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Chavista legacy hangs in the balance as polls close in Venezuela

Chavista candidate Nicolas Maduro and his rival Henrique Capriles both announced they would accept any election result. Earlier the opposition slammed Maduro for allegedly violating a media blackout while his Twitter account was hacked during the vote.

Capriles’ campaign team lodged an official complaint against the government for what they called a “violation of electoral norms” on the blackout day before the polls opened.

Nicolas Maduro appeared on Venezuelan television on Saturday visiting the tomb of deceased leader Hugo Chavez and marking the anniversary of the 2002 coup d’état against the former president.

"Let's honor his [Hugo Chavez's] memory, his legacy," Maduro told Venezuelans in a speech at the tomb, accompanied by renowned Argentine footballer Maradona.

Maduro also inaugurated the television channel ConCiencia, taking advantage of his moment in front of the camera to criticize some of Venezuela’s most famous actors and directors for their support of Capriles.

Supporters of Venezuelan opposition presidential candidate Henrique Capriles have a poster with his picture at their home in the Petare slum in Caracas on April 13, 2013. (AFP Photo / Raul Arboleda)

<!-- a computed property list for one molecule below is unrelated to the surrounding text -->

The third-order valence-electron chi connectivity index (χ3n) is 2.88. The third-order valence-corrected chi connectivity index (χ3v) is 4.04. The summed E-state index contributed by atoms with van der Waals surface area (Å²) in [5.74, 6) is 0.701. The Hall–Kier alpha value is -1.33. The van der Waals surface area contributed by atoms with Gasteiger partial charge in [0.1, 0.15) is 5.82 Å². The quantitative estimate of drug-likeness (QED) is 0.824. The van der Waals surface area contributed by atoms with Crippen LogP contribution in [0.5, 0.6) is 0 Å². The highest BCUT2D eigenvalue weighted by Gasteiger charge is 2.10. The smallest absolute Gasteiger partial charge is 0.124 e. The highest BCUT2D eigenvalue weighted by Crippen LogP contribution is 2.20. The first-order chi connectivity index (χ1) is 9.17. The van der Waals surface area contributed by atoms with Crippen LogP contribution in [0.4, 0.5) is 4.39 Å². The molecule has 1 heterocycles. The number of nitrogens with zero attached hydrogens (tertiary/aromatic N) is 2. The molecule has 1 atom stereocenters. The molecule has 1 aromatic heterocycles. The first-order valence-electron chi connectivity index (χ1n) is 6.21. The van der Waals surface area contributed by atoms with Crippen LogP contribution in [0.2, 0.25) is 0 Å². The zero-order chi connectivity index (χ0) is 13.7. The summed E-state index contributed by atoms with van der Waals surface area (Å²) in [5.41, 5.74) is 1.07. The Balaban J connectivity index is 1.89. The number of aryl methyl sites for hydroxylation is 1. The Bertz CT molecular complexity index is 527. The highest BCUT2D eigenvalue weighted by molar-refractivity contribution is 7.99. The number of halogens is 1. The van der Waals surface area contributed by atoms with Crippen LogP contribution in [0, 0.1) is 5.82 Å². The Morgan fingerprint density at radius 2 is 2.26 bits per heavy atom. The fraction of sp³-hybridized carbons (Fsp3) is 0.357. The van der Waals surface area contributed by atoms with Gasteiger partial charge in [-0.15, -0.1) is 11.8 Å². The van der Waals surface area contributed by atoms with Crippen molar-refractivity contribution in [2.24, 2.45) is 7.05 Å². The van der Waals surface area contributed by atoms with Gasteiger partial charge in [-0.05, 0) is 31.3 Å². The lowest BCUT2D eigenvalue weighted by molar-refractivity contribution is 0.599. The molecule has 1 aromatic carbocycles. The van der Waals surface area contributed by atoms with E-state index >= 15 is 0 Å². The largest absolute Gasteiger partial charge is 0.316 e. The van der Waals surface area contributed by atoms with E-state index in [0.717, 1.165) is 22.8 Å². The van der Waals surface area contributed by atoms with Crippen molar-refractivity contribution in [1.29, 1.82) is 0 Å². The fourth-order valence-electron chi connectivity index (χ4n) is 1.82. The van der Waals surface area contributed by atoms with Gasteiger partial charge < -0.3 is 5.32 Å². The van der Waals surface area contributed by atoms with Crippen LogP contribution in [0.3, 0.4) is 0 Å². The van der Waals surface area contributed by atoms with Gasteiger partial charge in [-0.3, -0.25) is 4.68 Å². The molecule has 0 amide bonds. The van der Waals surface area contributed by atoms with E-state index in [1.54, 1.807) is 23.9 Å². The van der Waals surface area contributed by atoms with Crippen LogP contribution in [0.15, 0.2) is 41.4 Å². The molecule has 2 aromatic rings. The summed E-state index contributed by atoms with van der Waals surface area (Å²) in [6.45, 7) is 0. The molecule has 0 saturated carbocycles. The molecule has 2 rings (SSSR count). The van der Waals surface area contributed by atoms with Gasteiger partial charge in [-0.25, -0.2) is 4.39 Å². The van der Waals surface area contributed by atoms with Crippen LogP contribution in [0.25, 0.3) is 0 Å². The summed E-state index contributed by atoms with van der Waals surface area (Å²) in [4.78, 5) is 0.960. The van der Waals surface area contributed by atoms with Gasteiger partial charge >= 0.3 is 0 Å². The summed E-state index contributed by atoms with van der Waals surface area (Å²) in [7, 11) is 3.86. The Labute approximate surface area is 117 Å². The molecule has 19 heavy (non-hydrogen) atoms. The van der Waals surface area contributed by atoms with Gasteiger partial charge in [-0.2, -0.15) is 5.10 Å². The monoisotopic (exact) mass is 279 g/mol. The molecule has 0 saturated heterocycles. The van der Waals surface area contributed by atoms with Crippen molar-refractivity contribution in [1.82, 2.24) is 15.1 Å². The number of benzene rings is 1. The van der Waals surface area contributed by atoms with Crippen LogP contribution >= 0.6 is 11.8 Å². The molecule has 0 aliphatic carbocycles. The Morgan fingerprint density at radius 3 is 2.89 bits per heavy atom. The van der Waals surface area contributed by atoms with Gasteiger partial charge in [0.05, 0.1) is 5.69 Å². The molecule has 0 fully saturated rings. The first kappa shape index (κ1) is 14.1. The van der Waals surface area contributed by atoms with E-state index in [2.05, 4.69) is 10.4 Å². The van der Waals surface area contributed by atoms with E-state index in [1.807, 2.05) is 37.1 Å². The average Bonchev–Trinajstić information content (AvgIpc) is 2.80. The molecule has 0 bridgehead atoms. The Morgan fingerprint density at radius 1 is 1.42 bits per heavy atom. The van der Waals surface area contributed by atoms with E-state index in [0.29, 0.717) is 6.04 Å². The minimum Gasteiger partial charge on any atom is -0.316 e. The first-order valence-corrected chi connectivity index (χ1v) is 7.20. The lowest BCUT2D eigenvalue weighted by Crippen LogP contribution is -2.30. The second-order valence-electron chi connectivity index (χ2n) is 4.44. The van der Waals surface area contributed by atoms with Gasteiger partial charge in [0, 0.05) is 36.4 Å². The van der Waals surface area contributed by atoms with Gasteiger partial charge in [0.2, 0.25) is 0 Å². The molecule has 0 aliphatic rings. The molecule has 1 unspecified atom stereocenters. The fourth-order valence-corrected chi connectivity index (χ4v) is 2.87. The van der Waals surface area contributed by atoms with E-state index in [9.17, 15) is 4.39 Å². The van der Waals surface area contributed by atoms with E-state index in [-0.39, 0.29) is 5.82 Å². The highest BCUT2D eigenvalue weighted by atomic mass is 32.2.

Capriles wrote on Twitter that the move was a “flagrant violation” of election rules. The opposition candidate also launched an Internet channel to publicize his candidacy on Saturday, but maintained that he was “respecting the electoral rules, but those in power don't know anything other than the abuse of power.”

Acting President Maduro is currently the frontrunner in the polls, leading by 5 percentage points according to a survey by Datanalisis. The former bus driver has capitalized on the public grief that followed Chavez's March 5 death, calling himself the former president’s “son” and vowing to continue his legacy.

Despite Maduro’s initial dominance in the electoral campaign, rival Capriles has gained significant ground in the run-up to Election Day. The opposition candidate has called for a business-orientated economic model that he says will emulate Brazil’s recent growth.

“In the state of Miranda we implemented the FomeZero social initiative, a Brazilian idea, and in four years we helped more than 75,000 people in extreme poverty,” Capriles said in an interview with Brazilian outlet Globo.

Political analyst Gearoid O Colmain told RT that the opposition has little support among Venezuelans and Maduro should have an easy victory in this election.

“It is very unlikely that the opposition is going to win. The opposition has very little support on the ground. It is a part of a usual media procedure to claim that the opposition has some sort of credibility. Maduro should have a fairly comfortable victory.”

He adds,“Capriles is not a serious candidate. He is a puppet of the US. He is an obnoxious character. He got into a lot of trouble a couple of weeks ago, when he insulted handicap people. He is not a politician at all. He is on Television in tracksuits and baseball caps in order to make himself popular and so on. He has absolutely no policies. He represents a return to the horrible 1990s system of corruption and crime, a tiny oligarchy which had the power in their hands. There are few people in Venezuela who will tolerate that.”

Venezuelan acting President and presidential candidate Nicolas Maduro gestures during his closing campaign rally in Caracas on April 11, 2013. (AFP Photo / Luis Acosta)